This is why SA is suspending its J&J vaccine roll-out
The Johnson and Johnson vaccine roll-out in South Africa has been temporarily suspended. This comes after six women in the US, between the ages of 18 and 48, developed a rare blood-clotting disorder after getting the vaccine. One case was fatal and one remains in critical care.
Health Minister Zweli Mkhize made the announcement during an online media briefing on Tuesday evening that the roll-out part of the Sisonke Implementation study would be halted.
Mkhize's announcement comes after the US Centers for Disease Control (CDC), and the Food and Drug Administration (FDA) recommended a pause on the issuing of the vaccine over “potentially dangerous'” blood clotting concerns.
The FDA said it would investigate these cases, however, until the process was completed, it has recommended a pause in the use of this vaccine out of an “abundance of caution”.
Mkhize said the Department of Health has noted the decision taken by the FDA to advise the temporary suspension of the J&J roll-out in the US.
“We have determined to voluntarily suspend our roll-out... I humbly call for calm and patience as we ensure that you will continue to be properly guided by science and ensure the safety of our people as we roll-out the vaccine campaign. We hope that the deliberations will only take a few days.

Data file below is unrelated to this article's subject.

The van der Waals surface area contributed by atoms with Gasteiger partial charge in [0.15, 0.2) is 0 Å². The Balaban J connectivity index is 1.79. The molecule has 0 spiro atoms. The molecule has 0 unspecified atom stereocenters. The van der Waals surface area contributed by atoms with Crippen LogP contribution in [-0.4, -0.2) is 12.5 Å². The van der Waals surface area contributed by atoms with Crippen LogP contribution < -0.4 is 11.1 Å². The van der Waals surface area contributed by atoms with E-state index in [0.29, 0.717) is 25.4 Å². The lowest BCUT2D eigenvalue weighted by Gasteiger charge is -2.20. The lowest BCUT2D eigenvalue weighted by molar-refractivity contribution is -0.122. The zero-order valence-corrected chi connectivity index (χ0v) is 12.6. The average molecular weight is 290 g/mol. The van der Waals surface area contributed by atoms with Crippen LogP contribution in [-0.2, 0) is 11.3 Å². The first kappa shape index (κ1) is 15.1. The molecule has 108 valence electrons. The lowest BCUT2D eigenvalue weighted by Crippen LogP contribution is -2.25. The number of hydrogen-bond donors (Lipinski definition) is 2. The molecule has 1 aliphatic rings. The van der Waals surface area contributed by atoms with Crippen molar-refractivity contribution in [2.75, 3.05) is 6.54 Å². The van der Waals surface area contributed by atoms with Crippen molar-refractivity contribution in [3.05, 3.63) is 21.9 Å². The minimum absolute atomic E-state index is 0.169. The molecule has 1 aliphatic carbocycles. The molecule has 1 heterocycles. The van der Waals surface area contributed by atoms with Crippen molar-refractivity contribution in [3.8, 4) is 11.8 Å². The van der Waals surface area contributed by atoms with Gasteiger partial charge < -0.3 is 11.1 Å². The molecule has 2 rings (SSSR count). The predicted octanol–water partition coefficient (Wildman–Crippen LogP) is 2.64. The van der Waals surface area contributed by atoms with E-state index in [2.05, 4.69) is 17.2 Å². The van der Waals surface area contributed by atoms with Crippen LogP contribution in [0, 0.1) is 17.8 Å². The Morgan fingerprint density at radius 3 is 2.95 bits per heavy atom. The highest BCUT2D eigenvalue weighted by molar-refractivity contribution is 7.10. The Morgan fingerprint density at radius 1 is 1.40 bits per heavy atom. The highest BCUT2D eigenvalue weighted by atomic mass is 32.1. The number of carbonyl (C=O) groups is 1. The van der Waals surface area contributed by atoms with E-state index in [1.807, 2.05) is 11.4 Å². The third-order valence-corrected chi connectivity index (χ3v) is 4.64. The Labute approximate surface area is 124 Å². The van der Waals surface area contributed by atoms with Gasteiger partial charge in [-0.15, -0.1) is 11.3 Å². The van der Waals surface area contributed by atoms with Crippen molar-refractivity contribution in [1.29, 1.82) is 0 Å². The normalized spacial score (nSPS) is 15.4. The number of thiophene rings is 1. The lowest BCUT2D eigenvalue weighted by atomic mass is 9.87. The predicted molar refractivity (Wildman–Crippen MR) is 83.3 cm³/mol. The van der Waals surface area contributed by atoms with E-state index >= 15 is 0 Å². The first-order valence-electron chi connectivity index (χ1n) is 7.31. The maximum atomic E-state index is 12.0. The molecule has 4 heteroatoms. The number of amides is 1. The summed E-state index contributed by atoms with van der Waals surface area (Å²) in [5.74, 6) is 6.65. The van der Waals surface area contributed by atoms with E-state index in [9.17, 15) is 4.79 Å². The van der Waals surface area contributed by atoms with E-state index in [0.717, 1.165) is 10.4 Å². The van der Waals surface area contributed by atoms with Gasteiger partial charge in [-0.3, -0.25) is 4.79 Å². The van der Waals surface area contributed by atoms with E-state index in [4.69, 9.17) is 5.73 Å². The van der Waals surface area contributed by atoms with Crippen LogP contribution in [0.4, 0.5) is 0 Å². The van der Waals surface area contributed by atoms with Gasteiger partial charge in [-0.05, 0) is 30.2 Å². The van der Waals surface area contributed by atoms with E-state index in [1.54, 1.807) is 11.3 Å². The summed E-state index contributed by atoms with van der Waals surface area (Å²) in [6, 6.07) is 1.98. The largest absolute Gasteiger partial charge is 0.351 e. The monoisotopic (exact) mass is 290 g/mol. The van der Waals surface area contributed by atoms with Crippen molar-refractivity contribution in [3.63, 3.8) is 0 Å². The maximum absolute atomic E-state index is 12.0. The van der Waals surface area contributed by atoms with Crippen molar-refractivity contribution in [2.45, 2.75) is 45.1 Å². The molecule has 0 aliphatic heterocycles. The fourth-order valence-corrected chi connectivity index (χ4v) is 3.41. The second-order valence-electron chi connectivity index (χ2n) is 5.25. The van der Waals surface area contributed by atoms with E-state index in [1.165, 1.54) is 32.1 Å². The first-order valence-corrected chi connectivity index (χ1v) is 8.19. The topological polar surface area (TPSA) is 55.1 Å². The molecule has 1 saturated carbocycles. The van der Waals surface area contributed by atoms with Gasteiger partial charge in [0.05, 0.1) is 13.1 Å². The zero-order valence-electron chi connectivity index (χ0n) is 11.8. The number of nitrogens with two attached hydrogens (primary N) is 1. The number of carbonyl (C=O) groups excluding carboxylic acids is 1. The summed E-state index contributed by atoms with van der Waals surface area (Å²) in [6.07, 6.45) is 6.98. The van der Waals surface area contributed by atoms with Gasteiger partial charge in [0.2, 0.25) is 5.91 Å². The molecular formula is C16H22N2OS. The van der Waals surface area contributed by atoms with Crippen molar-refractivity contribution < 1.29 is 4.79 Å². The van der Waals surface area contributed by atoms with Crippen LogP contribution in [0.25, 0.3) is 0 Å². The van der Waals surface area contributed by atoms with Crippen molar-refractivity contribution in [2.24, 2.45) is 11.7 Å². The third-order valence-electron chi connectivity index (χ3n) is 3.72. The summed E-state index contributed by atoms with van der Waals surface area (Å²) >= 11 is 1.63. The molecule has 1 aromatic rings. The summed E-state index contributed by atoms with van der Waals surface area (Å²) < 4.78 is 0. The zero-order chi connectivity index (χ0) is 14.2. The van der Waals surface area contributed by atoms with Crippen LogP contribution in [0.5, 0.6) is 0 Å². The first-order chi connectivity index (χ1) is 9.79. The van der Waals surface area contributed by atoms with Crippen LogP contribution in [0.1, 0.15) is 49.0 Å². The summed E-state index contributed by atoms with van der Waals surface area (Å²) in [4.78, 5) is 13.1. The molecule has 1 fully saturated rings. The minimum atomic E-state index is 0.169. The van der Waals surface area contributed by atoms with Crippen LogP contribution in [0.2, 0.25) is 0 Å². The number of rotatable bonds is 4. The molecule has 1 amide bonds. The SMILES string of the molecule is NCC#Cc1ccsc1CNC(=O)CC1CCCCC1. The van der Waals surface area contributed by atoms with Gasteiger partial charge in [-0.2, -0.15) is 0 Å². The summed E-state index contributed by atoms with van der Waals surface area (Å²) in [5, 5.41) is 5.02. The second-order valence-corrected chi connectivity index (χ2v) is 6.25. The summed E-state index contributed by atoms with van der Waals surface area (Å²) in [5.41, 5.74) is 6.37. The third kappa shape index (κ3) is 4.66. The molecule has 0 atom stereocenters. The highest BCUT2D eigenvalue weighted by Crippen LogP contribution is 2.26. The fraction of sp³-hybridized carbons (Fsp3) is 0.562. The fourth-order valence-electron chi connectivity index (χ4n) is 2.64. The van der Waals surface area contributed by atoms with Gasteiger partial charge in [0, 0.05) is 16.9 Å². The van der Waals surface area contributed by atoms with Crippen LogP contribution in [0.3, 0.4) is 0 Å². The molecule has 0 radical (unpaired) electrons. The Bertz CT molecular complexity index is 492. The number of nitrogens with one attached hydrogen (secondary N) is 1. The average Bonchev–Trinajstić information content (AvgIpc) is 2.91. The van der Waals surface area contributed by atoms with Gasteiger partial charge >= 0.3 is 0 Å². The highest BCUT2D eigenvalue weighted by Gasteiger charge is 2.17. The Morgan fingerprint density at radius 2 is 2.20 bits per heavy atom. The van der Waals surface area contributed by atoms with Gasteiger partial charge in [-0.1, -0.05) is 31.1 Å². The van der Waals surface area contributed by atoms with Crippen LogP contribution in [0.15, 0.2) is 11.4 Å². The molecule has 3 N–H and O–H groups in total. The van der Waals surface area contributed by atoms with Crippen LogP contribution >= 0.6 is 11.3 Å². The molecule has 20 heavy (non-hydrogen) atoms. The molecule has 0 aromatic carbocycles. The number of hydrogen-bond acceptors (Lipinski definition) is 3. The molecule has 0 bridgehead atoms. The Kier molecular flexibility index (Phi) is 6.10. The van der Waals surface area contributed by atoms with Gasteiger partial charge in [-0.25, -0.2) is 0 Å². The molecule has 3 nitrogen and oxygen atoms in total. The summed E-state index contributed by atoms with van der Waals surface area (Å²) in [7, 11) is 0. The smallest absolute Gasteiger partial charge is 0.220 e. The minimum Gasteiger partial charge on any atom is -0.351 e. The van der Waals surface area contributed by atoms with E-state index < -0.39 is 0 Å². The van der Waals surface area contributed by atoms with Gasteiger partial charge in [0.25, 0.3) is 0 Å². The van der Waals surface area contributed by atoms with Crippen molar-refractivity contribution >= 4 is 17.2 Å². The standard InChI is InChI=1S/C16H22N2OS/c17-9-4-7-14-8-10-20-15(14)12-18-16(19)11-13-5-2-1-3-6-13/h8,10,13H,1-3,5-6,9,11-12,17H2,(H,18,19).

More than 6.8 million doses of the J&J (Janssen) vaccine have been administered in the US.
The J&J vaccine is part of the Sisonke implementation study roll-out and close to 290 000 health-care workers have received the shot.
South Africa has procured 31 million of the J&J one-dose vaccine.
The company said in a statement it would delay the roll-out of the vaccine in Europe.
“We are aware of an extremely rare disorder involving people with blood clots in combination with low platelets in a small number of individuals who have received our Covid-19 vaccine.”
Mkhize said meetings will be held with the SA Health Products Regulatory Authority (Sahpra), the Ministerial Advisory Committee (MAC) and the Africa Center for Disease Control (CDC).